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Student Evaluation
2007-10-11

Student Evaluation

Evaluation is a teaching constant. It begins when the lesson begins. Continues throughout the lesson and for me can continue for years. Just today (5-11-98), I had a student bring to my attention that I had advised him to quit smoking over twenty-five years ago. My lesson at that time was re-evaluated twenty-five years later as a long-term positive influence on the pilot's life.

Progress and even lack of progress is subject to evaluation as to why what is happening, is happening. Even success bears repetition as does a lesson that did not achieve sought for goals. I spend considerable instructional time introducing material. Introduced material is just that and not subject to the 'progress' evaluation. I introduce the four basics, slow-flight and the stall. I introduce ground reference. I introduce new airports and flight areas. I introduce all the different kinds of approaches and landings. I am not teaching for any level of proficiency. I am teaching for awareness and recognition. Every introduction is evaluated on that basis. Every introduction will be followed by one or more lessons that will be evaluated by a standard of, "Is the student safe to do this solo."

When I give a test or an oral quiz I do so with the intent that the student will both give the process and the reasons why that process is relatively more safe than any other. The reasoning behind an initial left clearing turn, going to slow-flight when #3 to land, and making 'on-course' requests from ATC is just as important as the performance. There is some rote knowledge that must be known. Even that rote knowledge will not be retained or be useful unless it is applied in an actual flight situation.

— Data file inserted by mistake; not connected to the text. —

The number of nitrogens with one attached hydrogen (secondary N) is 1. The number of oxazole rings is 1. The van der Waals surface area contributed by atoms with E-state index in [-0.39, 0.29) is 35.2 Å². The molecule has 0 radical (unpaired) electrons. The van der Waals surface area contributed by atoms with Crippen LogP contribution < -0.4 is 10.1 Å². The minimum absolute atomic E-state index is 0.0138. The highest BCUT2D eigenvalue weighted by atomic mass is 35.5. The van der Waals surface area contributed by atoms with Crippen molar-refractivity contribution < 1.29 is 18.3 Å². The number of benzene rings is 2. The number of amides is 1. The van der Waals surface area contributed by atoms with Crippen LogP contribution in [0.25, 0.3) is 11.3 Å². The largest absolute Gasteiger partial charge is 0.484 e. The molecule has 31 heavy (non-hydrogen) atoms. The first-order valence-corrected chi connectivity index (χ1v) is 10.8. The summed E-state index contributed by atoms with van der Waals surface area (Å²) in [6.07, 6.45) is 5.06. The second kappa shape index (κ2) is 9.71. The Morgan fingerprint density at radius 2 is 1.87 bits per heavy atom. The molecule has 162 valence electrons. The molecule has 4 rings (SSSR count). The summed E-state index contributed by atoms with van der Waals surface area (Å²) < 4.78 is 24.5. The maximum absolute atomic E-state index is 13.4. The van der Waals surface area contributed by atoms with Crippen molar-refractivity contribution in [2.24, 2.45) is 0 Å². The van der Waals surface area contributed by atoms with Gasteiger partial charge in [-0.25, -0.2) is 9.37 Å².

The beauty of an oral examination that includes a walk-through by the student is that it allows immediate evaluation and correction. Clearing problems on the ground is far more efficient and effective than with the student under flying stresses. The oral presentation lead to clearer understanding and interpretation of the technical terms of aviation.

During the proficiency phase or instruction I deliberately set up situations that require the student to make decisions. I have them talk through their options if low or high on final. What are your options to correct the situation what are your options if your plan won't work? What do you plan to do the next time so this situation won't arise again? The process is one of evaluating judgment under stress as well as performance.

Written by Gene Whitt

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